Keep farms Kiwi: Fonterra


"Keeping our farms and other productive resources in local hands is about protecting our competitive advantage in the world," says Fonterra chairman, Henry van der Heyden. Meanwhile, Fonterra is setting up its own large-scale farms in China and, soon, India.


BusinessDay | 18 November 2010


New Zealand's need for overseas capital does not mean giving away control or ownership of farms, says Fonterra chairman Sir Henry van der Heyden.

He has told the farmer-owned cooperative's annual meeting in Hawera, Taranaki, today that he wanted as many farms as possible stay in local ownership, supplying milk to Fonterra.

"Global demand for food means everyone's eyeing up New Zealand as a production base. Keeping our farms and other productive resources in local hands is about protecting our competitive advantage in the world - we need to keep as much of the benefit as we can here in New Zealand," he said.

"It's been good to see the Government's response in this area. There will be a lot of people watching to see how it plays out in reality.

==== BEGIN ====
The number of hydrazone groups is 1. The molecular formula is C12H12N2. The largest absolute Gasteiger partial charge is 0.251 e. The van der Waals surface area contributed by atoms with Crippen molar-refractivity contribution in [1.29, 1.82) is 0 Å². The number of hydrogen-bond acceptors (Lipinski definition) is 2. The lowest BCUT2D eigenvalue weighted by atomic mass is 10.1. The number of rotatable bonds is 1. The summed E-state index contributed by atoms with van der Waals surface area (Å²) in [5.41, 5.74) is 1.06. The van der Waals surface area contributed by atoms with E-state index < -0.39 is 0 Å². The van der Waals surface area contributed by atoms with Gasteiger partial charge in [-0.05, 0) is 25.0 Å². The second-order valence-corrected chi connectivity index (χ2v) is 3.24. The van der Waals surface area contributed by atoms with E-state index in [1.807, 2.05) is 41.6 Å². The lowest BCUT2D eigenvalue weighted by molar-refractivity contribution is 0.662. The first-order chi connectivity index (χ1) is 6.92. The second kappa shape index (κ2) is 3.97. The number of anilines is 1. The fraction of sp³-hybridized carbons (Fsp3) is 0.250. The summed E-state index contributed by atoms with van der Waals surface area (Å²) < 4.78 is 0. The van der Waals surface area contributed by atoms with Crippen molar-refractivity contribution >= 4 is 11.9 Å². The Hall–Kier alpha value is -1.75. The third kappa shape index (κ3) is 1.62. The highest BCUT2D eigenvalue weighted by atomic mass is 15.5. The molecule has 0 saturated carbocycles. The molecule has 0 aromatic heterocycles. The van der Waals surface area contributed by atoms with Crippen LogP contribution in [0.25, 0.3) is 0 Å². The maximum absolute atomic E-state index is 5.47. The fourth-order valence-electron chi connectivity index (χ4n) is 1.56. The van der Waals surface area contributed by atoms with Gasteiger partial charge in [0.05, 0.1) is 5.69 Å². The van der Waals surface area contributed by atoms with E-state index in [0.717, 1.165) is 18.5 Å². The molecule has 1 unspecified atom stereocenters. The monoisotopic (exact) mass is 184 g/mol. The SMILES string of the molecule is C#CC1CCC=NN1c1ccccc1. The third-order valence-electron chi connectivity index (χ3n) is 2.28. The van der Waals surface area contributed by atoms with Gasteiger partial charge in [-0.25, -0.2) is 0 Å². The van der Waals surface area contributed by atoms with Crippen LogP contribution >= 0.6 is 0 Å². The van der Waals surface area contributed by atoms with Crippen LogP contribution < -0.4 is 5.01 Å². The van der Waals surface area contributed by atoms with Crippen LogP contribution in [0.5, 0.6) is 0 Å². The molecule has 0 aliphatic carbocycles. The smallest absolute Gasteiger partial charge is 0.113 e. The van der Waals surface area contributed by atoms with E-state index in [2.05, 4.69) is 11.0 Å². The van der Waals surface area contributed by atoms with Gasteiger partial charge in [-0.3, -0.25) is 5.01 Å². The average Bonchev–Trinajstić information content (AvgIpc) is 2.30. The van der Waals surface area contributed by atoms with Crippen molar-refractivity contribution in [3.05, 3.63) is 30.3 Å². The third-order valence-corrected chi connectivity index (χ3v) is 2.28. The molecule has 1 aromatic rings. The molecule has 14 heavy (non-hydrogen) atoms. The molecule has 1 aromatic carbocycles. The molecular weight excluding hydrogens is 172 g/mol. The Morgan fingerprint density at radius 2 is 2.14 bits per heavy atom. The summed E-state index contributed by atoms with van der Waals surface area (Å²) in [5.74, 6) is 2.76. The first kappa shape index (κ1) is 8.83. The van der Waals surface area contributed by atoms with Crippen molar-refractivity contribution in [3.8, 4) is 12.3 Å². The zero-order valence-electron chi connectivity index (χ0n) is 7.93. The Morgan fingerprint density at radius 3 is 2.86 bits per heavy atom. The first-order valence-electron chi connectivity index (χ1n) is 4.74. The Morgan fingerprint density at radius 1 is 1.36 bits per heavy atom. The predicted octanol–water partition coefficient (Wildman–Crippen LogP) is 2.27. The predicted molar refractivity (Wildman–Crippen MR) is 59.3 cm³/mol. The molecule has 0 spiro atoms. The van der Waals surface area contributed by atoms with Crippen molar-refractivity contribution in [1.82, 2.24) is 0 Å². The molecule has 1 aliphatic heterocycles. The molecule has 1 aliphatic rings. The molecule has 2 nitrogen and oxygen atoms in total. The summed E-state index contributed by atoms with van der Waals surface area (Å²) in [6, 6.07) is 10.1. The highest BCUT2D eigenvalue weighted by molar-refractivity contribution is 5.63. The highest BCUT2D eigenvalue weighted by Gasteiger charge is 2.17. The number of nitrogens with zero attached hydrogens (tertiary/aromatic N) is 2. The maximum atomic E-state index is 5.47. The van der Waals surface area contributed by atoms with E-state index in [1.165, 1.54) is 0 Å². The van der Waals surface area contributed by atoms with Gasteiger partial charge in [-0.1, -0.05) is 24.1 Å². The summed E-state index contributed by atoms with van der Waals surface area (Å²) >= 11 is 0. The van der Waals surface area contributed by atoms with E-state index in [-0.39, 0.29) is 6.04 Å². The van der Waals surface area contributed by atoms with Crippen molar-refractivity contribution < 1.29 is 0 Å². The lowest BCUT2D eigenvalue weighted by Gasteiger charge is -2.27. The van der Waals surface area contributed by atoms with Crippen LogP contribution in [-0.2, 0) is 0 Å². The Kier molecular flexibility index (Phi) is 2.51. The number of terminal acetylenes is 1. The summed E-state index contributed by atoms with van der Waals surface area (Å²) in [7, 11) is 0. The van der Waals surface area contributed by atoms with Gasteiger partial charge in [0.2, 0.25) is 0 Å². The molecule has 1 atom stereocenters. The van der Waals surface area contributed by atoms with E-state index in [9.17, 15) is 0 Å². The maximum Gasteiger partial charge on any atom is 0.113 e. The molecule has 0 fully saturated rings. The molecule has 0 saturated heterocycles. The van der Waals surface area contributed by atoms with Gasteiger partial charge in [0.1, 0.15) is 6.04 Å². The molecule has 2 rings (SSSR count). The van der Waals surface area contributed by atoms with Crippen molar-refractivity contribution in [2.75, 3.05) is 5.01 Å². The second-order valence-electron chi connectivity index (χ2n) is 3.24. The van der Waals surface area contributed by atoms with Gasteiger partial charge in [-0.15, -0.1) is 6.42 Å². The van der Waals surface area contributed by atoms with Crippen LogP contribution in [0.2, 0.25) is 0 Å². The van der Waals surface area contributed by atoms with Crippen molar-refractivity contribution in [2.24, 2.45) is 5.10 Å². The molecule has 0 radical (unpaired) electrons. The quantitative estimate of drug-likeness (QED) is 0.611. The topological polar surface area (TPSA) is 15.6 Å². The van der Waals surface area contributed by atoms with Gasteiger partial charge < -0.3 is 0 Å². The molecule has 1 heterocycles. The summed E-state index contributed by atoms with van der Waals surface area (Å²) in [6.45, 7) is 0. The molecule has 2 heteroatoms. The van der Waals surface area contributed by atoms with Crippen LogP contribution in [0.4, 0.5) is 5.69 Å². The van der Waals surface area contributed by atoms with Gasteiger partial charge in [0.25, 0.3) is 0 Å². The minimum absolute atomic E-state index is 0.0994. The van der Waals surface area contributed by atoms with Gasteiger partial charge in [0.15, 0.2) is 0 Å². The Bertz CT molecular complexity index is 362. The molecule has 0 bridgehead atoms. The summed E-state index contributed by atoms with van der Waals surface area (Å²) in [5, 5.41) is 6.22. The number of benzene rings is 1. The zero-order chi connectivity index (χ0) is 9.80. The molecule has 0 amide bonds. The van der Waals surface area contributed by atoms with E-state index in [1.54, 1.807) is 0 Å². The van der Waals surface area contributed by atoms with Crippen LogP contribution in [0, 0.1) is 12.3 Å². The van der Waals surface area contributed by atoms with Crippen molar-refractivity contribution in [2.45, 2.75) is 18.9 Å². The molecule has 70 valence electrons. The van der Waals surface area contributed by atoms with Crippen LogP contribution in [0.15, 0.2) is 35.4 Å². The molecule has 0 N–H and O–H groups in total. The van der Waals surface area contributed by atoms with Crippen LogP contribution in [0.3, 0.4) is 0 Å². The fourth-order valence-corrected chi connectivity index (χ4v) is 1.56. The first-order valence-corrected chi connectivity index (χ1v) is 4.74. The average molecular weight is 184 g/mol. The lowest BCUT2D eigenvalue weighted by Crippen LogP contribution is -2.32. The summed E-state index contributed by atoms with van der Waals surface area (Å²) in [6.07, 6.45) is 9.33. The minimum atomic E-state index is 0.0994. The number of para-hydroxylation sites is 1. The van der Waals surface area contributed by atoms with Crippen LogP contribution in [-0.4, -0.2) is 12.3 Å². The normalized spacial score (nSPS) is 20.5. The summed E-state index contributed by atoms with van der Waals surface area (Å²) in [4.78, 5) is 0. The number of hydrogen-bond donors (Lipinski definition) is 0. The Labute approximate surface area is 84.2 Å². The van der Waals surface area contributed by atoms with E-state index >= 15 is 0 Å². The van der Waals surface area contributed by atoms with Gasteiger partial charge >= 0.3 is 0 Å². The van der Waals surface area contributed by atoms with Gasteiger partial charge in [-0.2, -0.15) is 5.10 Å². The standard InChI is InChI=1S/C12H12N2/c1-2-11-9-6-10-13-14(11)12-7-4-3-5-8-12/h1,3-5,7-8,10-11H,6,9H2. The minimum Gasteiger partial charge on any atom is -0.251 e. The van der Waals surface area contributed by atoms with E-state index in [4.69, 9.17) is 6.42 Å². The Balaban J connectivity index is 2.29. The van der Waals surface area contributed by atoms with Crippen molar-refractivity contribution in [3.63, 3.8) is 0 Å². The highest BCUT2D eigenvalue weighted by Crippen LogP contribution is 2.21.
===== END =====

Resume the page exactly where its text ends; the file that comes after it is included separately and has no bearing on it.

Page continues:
"Our ability to grow grass, turn it into milk then into the highest quality dairy products, more efficiently than anyone else, is our point of difference.. This is where we lead the world. We simply cannot afford to lose focus, lose our edge or the control of our productive resources - our land."

Sir Henry urged farmers to "stick together".

"Our co-op is one of the few New Zealand businesses that have the scale and strength to tap global trends and bring the benefits back home. That strength comes from sticking together."

Sustainability had to be a big priority for the company, he said.

"The world is changing. Consumers have a strong interest in how their food is produced, and the impacts on their environment, and how it contributes to our economy.

"As chairman of Fonterra, I will always represent the views of farmers. But we can't run roughshod over everyone else's views. Our farmers, Fonterra, our industry, customers, consumers, all need to have a voice.

"The challenge - not just for dairy farmers, but for the country - is to weigh up what's right and how we strike the right balance for New Zealand."

Sir Henry called for New Zealanders to get in behind Fonterra.

"We need the support of the public for dairying to be allowed to grow so we continue to do well. New Zealand needs us for the economy to prosper."

Who's involved?

Who's involved?


Special content


Latest posts